Journal of Geophysical Research
Estuaries -- Hydrodynamics, Columbia River (Or. And Wash.) -- Streamflow -- Mathematical models
Flood currents in shallow estuaries are driven by an along-channel barotropic and baroclinic pressure gradient that increases monotonically toward the bottom, while friction retards near-bottom currents. Therefore, in many estuaries there is a middepth maximum in flood currents. We explore this phenomenon using a simple three-layer model in which each layer has vertically uniform currents and constant density. In this model the middle layer is of intermediate density and grows by shear-induced entrainment from the other two layers. This very simple model produces a middepth maximum in flood currents and simulates observed currents in the Columbia River entrance channel within about 10%. There is good qualitative agreement between model salinity transport and observed transport. The model pycnocline rises and falls tidally, in phase with the observed pycnocline, although pycnocline depth and thickness are better simulated using results from a two-layer model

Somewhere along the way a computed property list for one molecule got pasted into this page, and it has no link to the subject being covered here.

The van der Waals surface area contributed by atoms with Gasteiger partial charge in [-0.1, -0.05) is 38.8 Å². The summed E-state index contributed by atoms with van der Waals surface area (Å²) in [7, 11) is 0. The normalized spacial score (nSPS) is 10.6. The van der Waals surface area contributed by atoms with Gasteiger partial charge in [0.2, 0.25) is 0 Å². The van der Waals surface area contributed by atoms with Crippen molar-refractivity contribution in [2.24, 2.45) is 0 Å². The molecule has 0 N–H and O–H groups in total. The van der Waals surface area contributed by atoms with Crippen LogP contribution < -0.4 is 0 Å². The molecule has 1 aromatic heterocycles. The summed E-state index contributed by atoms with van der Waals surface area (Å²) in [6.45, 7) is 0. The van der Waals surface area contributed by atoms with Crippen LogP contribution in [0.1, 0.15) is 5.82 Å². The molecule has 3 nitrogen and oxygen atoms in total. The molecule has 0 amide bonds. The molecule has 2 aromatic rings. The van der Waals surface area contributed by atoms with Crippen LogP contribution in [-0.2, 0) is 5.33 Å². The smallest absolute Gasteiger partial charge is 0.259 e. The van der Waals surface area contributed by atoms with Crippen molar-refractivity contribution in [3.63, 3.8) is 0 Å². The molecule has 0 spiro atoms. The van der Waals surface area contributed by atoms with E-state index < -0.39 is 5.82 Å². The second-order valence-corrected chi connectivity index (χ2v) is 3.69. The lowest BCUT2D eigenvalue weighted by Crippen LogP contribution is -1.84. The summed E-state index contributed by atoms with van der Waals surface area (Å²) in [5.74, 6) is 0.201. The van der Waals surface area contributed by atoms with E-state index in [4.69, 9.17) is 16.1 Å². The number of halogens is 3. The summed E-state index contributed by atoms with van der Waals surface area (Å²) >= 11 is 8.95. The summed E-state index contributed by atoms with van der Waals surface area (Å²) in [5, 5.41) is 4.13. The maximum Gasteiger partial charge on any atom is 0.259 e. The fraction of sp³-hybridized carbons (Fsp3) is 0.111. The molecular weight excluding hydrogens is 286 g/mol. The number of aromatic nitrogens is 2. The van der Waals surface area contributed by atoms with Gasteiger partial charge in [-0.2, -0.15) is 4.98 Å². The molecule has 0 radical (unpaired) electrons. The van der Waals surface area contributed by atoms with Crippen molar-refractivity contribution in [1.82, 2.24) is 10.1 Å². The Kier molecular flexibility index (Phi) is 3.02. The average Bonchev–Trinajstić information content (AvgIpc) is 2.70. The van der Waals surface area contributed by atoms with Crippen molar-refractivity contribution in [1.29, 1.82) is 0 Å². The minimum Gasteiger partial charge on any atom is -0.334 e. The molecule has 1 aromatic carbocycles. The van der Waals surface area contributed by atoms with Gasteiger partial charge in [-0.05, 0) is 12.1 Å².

Cudaback, C. N., and D. A. Jay (2001), Tidal asymmetry in an estuarine pycnocline 2. Transport, J. Geophys. Res., 106(C2), 2639â€“2652.